News & Politics

Jim Handly Is the News Anchor Washington Needs

Anchorman: Jim Handly, TV newsman for the post-TV era. Photograph by Robin Fader/NBC4

The thing you have to know about local news is that if you ask people who were there, it was always better in the past. The Washington Post Style section? You should have seen it when Judy Bachrach and Sally Quinn were tweaking DC’s bigwigs. Radio? Nothing compares to when Petey Greene talked our town through the ’68 riots. Local TV? So much better when Jim Vance was anchoring at 11 on Channel 4.

Vance, who still heads the 6 pm broadcast, did bestride this narrow world like a Colossus during local TV’s heyday, driving his Porsche 130 miles an hour through the Virginia countryside, agonizing publicly that his daughters were growing up bougie, and counseling Marion Barry about his drug use. So when Vance’s decades-long run as an 11 o’clock anchor ended, the question wasn’t so much who would replace him as it was whether anyone could.

Last April, the job of trying to do just that landed on Jim Handly. Handly, who is 55, has been in DC a pretty good amount of time himself—the Florida native came to Channel 4 from Hartford in 1992. He began anchoring the station’s 4 pm newscast in 1994 and added the 5 o’clock in 2007. He’s known as a highly skilled newscaster, and his upbeat demeanor—he’d be in deep trouble if affability ever became a crime—is pitch-perfect for TV.

All the same, Handly is unlikely to be the subject of a Foo Fighters tribute (as Vance was in 2015) or to appear in this magazine on a Harley (as Vance, a two-time Washingtonian cover subject, did in 1994). That’s no fault of Handly’s: Ours is an age when local television news audiences are shrinking, meaning it can be difficult for anyone to achieve the kind of fame that hometown anchors had 20 years ago.

Jim Vance in Washingtonian‘s 1994 issue.

“If you grew up here, you know Vance is an icon, and they are huge shoes to fill,” Handly says. True, but given how the medium has changed, Handly may be just the anchor Washington needs.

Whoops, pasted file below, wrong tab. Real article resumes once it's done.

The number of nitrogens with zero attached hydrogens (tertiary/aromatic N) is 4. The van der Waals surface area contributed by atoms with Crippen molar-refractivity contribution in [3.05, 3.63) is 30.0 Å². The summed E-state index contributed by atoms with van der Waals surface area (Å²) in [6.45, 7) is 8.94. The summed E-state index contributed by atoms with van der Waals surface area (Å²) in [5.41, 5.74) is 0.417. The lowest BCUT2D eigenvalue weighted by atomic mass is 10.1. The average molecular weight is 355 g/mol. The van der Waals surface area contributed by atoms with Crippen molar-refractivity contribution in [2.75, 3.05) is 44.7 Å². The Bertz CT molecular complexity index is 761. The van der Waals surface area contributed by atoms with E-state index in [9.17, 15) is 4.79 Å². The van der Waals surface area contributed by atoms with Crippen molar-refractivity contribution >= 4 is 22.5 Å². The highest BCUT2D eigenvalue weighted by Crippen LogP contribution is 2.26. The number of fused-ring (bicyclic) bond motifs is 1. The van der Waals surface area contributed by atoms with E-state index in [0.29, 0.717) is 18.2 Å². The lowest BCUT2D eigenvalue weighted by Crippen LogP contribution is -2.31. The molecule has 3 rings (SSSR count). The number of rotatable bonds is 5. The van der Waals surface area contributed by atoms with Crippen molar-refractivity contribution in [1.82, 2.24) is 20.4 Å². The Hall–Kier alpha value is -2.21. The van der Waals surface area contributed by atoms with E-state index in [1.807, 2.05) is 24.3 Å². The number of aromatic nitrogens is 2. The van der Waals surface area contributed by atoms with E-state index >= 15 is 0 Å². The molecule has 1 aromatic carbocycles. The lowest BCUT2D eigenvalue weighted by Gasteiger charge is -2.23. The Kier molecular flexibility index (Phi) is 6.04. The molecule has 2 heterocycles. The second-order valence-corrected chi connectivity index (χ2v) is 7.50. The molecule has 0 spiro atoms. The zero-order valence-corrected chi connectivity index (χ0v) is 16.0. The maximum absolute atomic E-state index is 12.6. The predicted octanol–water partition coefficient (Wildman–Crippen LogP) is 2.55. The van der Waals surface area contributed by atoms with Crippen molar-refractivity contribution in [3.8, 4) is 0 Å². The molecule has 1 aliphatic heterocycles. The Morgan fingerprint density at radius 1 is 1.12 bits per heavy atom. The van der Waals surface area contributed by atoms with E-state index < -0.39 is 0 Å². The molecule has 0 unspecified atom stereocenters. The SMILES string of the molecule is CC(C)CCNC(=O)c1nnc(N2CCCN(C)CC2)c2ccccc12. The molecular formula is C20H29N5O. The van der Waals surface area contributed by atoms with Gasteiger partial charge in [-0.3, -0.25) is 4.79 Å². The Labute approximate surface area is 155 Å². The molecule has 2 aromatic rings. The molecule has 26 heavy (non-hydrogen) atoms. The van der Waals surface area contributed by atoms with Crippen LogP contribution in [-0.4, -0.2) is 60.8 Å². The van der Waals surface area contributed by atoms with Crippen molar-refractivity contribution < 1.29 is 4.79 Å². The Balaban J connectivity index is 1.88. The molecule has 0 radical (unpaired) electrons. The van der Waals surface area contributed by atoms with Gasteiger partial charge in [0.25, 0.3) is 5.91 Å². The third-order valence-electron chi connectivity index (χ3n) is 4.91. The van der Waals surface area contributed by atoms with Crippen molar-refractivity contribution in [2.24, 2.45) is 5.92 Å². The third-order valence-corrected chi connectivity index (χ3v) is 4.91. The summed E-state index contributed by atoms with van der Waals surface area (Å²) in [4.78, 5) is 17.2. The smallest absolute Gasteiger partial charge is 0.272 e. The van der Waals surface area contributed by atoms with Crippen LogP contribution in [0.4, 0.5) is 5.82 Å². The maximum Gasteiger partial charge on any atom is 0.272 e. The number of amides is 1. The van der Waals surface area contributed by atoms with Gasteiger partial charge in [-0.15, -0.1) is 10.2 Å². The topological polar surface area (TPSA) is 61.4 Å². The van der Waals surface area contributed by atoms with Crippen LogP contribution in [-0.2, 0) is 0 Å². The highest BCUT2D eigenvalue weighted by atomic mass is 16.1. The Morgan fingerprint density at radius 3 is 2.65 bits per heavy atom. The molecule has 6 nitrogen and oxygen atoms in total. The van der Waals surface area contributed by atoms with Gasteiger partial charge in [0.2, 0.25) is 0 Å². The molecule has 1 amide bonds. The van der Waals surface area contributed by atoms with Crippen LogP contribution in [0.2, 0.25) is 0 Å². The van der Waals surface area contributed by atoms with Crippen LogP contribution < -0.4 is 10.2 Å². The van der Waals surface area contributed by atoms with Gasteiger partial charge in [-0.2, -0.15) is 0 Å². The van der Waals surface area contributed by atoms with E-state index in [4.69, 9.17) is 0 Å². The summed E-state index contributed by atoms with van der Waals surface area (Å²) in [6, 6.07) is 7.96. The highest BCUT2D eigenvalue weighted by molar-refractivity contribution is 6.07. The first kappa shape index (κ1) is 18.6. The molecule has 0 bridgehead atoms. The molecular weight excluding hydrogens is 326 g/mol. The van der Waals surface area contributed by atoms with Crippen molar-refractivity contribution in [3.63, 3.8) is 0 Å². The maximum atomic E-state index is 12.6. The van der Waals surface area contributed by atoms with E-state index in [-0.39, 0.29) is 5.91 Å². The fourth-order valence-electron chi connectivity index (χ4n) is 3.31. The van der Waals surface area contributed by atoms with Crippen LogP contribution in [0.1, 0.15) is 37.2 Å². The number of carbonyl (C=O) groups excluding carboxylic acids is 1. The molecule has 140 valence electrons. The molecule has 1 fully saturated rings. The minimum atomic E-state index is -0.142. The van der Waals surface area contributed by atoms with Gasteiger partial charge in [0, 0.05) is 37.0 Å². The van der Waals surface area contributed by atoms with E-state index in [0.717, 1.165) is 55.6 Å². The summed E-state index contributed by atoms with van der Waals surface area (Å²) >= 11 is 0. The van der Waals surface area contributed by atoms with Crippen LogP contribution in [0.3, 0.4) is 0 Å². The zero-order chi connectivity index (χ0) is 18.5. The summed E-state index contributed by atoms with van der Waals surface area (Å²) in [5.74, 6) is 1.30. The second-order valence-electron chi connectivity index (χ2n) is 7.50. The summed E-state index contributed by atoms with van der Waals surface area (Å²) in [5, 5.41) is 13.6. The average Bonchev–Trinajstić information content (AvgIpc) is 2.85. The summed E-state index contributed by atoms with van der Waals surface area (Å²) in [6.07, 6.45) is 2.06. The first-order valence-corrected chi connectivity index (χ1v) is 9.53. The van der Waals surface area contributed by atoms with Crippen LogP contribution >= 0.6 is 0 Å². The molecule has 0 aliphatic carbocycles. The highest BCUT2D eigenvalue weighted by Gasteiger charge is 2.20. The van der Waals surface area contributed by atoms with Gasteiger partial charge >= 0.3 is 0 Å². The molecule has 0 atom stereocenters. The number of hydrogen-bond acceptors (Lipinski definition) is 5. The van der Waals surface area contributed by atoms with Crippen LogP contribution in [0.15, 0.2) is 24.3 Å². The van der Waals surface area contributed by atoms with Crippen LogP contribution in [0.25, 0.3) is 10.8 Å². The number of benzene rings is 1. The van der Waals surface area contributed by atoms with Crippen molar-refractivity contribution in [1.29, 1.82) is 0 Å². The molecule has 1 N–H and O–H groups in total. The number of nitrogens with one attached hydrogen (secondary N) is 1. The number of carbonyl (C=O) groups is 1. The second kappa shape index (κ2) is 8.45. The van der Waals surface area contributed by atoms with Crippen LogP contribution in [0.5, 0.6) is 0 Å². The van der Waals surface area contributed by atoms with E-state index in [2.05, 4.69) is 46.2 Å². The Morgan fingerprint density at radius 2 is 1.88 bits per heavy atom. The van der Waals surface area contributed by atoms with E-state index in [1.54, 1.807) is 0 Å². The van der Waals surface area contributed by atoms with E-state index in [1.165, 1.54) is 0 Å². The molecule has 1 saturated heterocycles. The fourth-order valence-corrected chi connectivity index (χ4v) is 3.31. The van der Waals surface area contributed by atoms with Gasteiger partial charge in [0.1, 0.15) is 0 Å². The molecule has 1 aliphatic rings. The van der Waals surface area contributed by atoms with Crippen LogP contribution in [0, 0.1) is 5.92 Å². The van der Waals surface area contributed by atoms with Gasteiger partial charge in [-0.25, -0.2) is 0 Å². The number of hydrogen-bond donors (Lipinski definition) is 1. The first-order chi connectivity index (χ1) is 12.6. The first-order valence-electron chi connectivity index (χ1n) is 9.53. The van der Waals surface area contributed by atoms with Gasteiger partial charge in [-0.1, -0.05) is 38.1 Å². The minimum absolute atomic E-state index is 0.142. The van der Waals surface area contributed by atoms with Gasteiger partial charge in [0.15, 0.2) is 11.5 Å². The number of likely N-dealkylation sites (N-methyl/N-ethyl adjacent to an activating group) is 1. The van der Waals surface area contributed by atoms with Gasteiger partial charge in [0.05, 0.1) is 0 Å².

It’s a beautiful fall day in Tenleytown, and Handly has just left the station’s 3:30 meeting, where, over barbecue from Rocklands, reporters Shomari Stone and Jackie Bensen talked with a producer and an editor about the 5 o’clock newscast that Handly hosts with Wendy Rieger. They went over possible stories—a motorcycle crash in Leesburg, a meeting about I-270, a possible candlelight vigil for a woman killed in an argument on a Metrobus the day before.

It’s standard fare for local news, dating back to Ron Burgundy’s era. But look closely and it’s striking how much stuff mentioned in the meeting came from social media. Handly says that’s by design—station management has encouraged him and his colleagues to meet the audience on social platforms as much as they can. So there he was at Nationals Park the afternoon before the team’s season ended, conducting fan interviews designed to appear on . . . Facebook.

“Hundreds of thousands of people watched our stuff,” he marvels. “It’s also tough because we’re not all used to it. If you’re sitting there and forget it’s on, somebody will say, ‘Sit up, Jim, you’re slouching.’ It’s instant back-and-forth.”

All the same, broadcast news—the kind that comes into your home at set times each day—is still fundamentally a one-way medium, which used to be built around larger-than-life stars like Vance. As with all forms of media, it has faced disruption. The audience for newscasts across the industry has declined in every time slot over the past nine years—by more than 20 percent for late-night newscasts alone.